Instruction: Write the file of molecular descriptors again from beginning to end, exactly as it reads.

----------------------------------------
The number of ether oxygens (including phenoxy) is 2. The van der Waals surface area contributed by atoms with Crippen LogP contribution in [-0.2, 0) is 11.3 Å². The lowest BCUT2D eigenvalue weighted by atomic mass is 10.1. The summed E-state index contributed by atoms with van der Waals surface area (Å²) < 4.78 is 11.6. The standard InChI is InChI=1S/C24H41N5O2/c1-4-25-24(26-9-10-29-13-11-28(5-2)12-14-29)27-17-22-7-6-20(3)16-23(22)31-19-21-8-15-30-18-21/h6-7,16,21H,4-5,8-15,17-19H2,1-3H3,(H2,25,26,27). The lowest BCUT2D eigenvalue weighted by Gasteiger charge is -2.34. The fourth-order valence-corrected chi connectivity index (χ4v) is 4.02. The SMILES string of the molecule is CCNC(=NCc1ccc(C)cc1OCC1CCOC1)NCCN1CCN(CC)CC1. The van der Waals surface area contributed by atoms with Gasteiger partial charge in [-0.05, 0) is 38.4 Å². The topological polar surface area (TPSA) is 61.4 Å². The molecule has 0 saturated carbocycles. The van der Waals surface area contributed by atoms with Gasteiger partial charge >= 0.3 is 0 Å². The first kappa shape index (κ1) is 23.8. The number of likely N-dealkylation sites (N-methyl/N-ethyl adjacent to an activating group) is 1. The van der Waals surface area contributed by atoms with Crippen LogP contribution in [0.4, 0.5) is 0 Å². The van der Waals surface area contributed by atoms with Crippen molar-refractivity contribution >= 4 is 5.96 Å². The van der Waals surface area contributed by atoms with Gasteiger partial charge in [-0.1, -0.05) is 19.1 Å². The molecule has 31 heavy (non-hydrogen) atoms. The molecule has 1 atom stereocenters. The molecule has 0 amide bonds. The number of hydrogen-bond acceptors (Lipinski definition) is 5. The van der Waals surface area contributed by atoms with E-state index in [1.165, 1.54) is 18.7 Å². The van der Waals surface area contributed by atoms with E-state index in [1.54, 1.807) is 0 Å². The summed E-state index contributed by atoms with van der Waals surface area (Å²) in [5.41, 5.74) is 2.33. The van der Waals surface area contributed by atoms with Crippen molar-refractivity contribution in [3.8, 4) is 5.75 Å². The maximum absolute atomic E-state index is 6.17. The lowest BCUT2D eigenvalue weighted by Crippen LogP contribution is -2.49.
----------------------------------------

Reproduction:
The number of ether oxygens (including phenoxy) is 2. The van der Waals surface area contributed by atoms with Crippen LogP contribution in [-0.2, 0) is 11.3 Å². The lowest BCUT2D eigenvalue weighted by atomic mass is 10.1. The summed E-state index contributed by atoms with van der Waals surface area (Å²) < 4.78 is 11.6. The standard InChI is InChI=1S/C24H41N5O2/c1-4-25-24(26-9-10-29-13-11-28(5-2)12-14-29)27-17-22-7-6-20(3)16-23(22)31-19-21-8-15-30-18-21/h6-7,16,21H,4-5,8-15,17-19H2,1-3H3,(H2,25,26,27). The lowest BCUT2D eigenvalue weighted by Gasteiger charge is -2.34. The fourth-order valence-corrected chi connectivity index (χ4v) is 4.02. The SMILES string of the molecule is CCNC(=NCc1ccc(C)cc1OCC1CCOC1)NCCN1CCN(CC)CC1. The van der Waals surface area contributed by atoms with Gasteiger partial charge in [-0.05, 0) is 38.4 Å². The topological polar surface area (TPSA) is 61.4 Å². The molecule has 0 saturated carbocycles. The van der Waals surface area contributed by atoms with Gasteiger partial charge >= 0.3 is 0 Å². The first kappa shape index (κ1) is 23.8. The number of likely N-dealkylation sites (N-methyl/N-ethyl adjacent to an activating group) is 1. The van der Waals surface area contributed by atoms with Crippen LogP contribution in [0.4, 0.5) is 0 Å². The van der Waals surface area contributed by atoms with Crippen molar-refractivity contribution >= 4 is 5.96 Å². The van der Waals surface area contributed by atoms with Gasteiger partial charge in [-0.1, -0.05) is 19.1 Å². The molecule has 31 heavy (non-hydrogen) atoms. The molecule has 1 atom stereocenters. The molecule has 0 amide bonds. The number of hydrogen-bond acceptors (Lipinski definition) is 5. The van der Waals surface area contributed by atoms with E-state index in [1.165, 1.54) is 18.7 Å². The van der Waals surface area contributed by atoms with E-state index in [1.54, 1.807) is 0 Å². The summed E-state index contributed by atoms with van der Waals surface area (Å²) in [5.41, 5.74) is 2.33. The van der Waals surface area contributed by atoms with Crippen molar-refractivity contribution in [3.8, 4) is 5.75 Å². The maximum absolute atomic E-state index is 6.17. The lowest BCUT2D eigenvalue weighted by Crippen LogP contribution is -2.49.